Check out these species’ dating profiles

We’re having a little fun for Valentine’s Day. Our friends at the National Museum of Natural History are helping species look for love in this series of “dating profiles.” Check out these four profiles from critters in our region (Thanks NMNH!). Will #NMNHcupid help them find their one and only?


Screen Name iheartnoses
Species: Enhydra lutris
Location: Monterey Bay, CA
Sex:  male
Size: I’m about 4 feet tall and weigh 6 pounds—tall and slender.
Body Type/Diet: I’d like to think I’m pretty bear-like for an otter: Very furry. I like to bulk up by using tools to break open sea urchins, clams, mussels and other shelled creatures.
My self summary: I am super cuddly and love to hang out in groups among the giant kelp. I love to eat—I aim to get 25 percent of my body weight every day and manage to stay slim. Gotta love that fast metabolism!
The first thing people usually notice about me: My luscious fur
Favorite food: I really love purple sea urchins, which is good because the more of them I eat, the less kelp they cut down.
What I’m doing with my life: Proud member of the keystone species club! The whole kelp forest ecosystem depends on me. It’s a lot of responsibility, but I’m pretty good at my job—not to brag.
I think a lot about: My ancestors that were killed for their fur. I put a lot of care into my fur in their memory.
On a typical Friday, you’ll find me: Floating on my back, maybe eating an extra delicious urchin (treat yo’self), and then cleaning my fur up.
I’m looking for: Someone who can have fun—I sometimes like to bite my partner’s nose while we’re mating!
By Emily Frost, Smithsonian Ocean Portal, National Museum of Natural History


Screen name: LookingforLoveinAlltheWrongPlaces
Species: Photuris pensylvanica [sic]
Age: 9 months
Sex: Female
Location: I’m a permanent East Coaster
Body Type: Average (11-15mm in length), but I’m bigger than most of the guys I date. I’m mostly brown-black, but I do have a red eyespot tattoo between my “shoulder blades” and the yellow stripes on my elytra give me a long, lean look.
Diet: I’m a predator through and through. Since I was a young larva, I’ve been hunting and eating pretty much any soft bodied critter I can get my mandibles on including snails, slugs, mites, and other insects (including other fireflies…more on that later).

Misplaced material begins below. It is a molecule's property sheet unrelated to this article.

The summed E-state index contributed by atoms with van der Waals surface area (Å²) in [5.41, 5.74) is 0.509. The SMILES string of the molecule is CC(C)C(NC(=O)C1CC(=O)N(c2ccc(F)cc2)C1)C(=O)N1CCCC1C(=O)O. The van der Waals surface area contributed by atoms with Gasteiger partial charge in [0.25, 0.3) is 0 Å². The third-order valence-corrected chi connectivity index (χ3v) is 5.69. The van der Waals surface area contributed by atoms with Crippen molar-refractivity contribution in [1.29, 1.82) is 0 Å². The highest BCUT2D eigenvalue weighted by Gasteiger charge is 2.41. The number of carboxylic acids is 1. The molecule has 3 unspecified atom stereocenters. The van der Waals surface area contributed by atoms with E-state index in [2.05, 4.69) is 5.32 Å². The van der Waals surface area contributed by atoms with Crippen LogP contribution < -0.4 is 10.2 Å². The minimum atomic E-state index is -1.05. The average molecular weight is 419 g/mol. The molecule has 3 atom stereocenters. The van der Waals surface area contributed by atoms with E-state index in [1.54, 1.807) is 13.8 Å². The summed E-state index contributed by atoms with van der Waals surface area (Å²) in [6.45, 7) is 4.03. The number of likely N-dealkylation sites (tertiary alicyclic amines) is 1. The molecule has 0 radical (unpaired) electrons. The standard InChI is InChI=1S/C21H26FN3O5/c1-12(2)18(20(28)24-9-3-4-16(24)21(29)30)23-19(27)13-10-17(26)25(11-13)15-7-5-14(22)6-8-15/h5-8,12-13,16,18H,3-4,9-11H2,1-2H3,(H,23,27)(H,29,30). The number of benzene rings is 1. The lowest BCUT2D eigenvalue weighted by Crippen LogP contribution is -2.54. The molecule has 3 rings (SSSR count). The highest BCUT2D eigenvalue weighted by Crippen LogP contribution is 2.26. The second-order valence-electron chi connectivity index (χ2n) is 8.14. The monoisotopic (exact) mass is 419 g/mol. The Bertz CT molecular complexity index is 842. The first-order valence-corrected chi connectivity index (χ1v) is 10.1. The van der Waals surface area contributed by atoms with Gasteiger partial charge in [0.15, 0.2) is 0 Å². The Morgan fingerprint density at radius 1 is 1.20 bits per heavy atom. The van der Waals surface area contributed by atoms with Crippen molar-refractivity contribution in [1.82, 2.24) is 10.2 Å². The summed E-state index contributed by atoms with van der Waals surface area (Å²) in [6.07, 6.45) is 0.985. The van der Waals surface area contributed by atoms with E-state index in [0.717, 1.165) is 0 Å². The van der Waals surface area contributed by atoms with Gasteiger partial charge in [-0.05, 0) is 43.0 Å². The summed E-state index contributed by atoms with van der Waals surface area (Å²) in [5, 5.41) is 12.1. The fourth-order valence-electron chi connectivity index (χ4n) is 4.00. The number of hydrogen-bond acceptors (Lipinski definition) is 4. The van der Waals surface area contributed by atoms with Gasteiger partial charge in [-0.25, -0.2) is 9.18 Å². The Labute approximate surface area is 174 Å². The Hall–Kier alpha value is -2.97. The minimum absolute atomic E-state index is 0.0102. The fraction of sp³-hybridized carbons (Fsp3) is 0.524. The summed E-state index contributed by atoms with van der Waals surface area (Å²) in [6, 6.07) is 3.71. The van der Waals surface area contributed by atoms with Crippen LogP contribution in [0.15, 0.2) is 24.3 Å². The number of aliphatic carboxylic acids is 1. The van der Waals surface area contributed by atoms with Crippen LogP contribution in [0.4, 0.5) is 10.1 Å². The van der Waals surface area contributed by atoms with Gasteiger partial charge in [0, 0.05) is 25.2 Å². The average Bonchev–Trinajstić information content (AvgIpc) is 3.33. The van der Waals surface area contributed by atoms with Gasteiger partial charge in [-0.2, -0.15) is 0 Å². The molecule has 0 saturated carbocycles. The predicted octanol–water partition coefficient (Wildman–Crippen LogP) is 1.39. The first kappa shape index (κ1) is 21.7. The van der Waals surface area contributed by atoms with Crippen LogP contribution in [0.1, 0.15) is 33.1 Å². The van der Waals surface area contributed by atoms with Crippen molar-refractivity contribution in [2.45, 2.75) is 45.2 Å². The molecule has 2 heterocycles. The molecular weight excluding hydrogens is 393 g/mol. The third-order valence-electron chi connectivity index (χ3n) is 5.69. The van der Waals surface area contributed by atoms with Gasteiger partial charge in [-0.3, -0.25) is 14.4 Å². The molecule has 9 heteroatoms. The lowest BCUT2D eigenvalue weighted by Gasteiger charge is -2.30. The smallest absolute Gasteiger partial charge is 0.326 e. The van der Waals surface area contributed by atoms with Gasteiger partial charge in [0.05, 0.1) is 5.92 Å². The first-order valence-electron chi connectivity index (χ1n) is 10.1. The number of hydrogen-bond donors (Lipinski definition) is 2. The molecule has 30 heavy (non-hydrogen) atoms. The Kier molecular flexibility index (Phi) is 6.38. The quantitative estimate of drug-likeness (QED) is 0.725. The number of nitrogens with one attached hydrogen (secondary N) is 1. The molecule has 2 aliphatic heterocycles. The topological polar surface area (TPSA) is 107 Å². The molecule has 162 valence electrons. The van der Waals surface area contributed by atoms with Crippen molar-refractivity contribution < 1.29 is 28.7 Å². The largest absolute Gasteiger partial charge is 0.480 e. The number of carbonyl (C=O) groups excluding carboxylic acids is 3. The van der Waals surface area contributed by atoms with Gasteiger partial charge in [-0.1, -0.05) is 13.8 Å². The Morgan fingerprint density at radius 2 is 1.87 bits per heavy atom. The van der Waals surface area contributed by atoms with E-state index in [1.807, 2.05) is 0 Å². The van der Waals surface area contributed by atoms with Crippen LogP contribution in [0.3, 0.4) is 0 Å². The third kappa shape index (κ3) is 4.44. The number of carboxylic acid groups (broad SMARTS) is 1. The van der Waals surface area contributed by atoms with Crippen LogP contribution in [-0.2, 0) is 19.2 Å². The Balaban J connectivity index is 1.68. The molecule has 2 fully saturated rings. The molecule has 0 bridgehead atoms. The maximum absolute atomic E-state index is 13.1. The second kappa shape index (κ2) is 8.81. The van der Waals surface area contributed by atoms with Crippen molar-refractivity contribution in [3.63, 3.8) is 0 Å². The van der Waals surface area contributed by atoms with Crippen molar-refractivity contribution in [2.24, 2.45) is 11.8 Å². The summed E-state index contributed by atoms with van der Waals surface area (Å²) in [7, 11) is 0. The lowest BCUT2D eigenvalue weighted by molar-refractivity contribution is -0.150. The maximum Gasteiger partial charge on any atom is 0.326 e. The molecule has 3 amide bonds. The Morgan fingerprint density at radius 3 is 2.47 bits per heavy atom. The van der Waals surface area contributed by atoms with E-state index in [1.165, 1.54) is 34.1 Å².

My self summary: Although I’m often called “cute”, I have a bit of a reputation as a real man–eater.
I’m really good at: Flashing and eating, in that order. I flash my photic organ like I’m a female of another species and then when the boys come running, I catch them and eat them!
The first thing people usually notice about me: Well, my rear end glows in the dark so what do you think?
Favorite food: male fireflies (and with Photinus males I get their chemical defenses this way!!!)
I think a lot about: How complicated bioluminescence is.  Especially using it to find a mate.  Not only do I need to think about what species I’m flashing (my own or another), but if I’m trying to attract a fella of my own species, I need to pay attention to the duration of his flash, the length of time between flashes, the flash color, and the height he’s flying to make sure he’s “the one”.
The most private thing I’m willing to share: The boys of my species have caught on to my ruse and so THEY pretend and flash like males of other species so they can get close to me. Sometimes they make it out alive, other times they don’t.
I’m looking for: A male that doesn’t fall for my tricks (or be prepared to pay the price if you do), but in the meantime I’m happy to have any other males over for dinner (anytime).
By Floyd Shockley, Department of Entomology, National Museum of Natural History